Three days, three different cars, all at around the same price point. The big surprise – it’s the Honda’s City that has the most comfortable driver’s seat. This is not what I expected. Not at all. The City is relatively low slung, it is more difficult to get into and out of than an SUV, and the higher up you sit, in general, the more comfortable it is. Still, as I get into the City’s front seat, all I can think of is just how comfortable it is. The cushioning is just right – not too hard, not too soft, the seat is large and supportive, and what sets it apart is that it has just the right amount of bolstering or lateral support. The faux leather seats are even beautifully stitched and put together.
WALK IN CUSTOMER: Proximity sensor on key lets you just walk up and climb in.
What I also rediscover after spending a long time behind the wheel around town is that the ride is spot on. The monsoon-ravaged roads in Mumbai pose a massive challenge to any sedan, and with the limited wheel travel compared to SUVs, sedans are at a bit of a disadvantage. Despite this, the new City glides over most broken patches of road with a rubber-footed suppleness not present on any of its illustrious predecessors. Even expansion joints don’t trouble it much. It’s only when I ride over some really bombed-out sections on the outskirts of Mumbai that the City feels out of its depth, and thuds and thumps. Shame about the weedy tyres too.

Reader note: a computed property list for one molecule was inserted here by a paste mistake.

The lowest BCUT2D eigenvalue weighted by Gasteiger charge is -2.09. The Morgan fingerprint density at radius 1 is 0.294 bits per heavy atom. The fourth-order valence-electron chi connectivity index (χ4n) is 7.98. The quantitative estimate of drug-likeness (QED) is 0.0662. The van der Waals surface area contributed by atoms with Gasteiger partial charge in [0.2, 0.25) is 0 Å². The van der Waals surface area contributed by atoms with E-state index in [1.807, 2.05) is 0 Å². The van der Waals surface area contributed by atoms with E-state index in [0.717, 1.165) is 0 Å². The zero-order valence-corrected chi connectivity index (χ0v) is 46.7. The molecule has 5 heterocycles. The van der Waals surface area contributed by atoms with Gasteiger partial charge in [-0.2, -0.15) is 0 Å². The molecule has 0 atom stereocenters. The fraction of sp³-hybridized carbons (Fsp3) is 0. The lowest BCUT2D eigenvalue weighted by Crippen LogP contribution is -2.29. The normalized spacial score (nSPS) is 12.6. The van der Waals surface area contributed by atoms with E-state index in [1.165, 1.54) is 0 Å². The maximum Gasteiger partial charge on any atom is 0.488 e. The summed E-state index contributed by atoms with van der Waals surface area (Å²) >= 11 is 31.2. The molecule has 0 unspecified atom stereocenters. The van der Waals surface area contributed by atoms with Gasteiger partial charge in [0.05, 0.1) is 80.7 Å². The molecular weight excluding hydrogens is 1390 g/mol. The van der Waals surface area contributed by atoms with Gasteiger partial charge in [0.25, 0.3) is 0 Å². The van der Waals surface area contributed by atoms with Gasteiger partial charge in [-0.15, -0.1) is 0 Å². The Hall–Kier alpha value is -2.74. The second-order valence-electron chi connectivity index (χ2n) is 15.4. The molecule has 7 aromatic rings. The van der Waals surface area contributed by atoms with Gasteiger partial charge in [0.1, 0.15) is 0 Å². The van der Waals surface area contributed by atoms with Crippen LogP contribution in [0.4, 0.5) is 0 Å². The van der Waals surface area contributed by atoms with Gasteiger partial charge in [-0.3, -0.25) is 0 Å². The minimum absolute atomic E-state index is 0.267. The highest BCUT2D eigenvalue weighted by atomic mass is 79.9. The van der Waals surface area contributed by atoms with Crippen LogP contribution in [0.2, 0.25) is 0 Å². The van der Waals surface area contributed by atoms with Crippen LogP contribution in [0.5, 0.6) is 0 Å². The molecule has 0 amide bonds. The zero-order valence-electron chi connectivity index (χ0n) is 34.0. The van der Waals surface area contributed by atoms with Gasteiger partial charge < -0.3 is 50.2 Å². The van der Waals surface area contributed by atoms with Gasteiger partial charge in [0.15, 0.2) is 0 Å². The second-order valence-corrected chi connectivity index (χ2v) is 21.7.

HARD CASE: Plastic quality on top of dash isn’t great; often catches your eye.
Even the audio system impresses; I appreciate it much more after my long stint in traffic. The touchscreen still rankles, but once you’ve set up the equaliser and used the fader to reset the front-rear balance, the audio is loud, clear and even has a good amount of punch. A good audio system with a well-specified amplifier and speakers just adds so much to a car. Especially when you spend long hours behind the wheel.
HOLD MY PHONE: Phone jumps around in shallow shelves and cubby holes.
The heart of the City, however, still remains that naturally aspirated engine that screams past 7,000rpm, and delivers a kick from 5,000 to 7,000 like no other. This is why early morning drives are especially fun, even on a Sunday. First gear is a bit short, but get on an open stretch in second, and particularly third, and the zesty, zingy Honda engine just hits the spot. There is a bit of a resonant buzz on the new City , which is a bit uncharacteristic for Honda, and I can’t stand the oh-so-relaxed low-RPM responses. That apart, this twin-cam engine makes the new City a thrill a minute and loads more fun than any SUV in this class.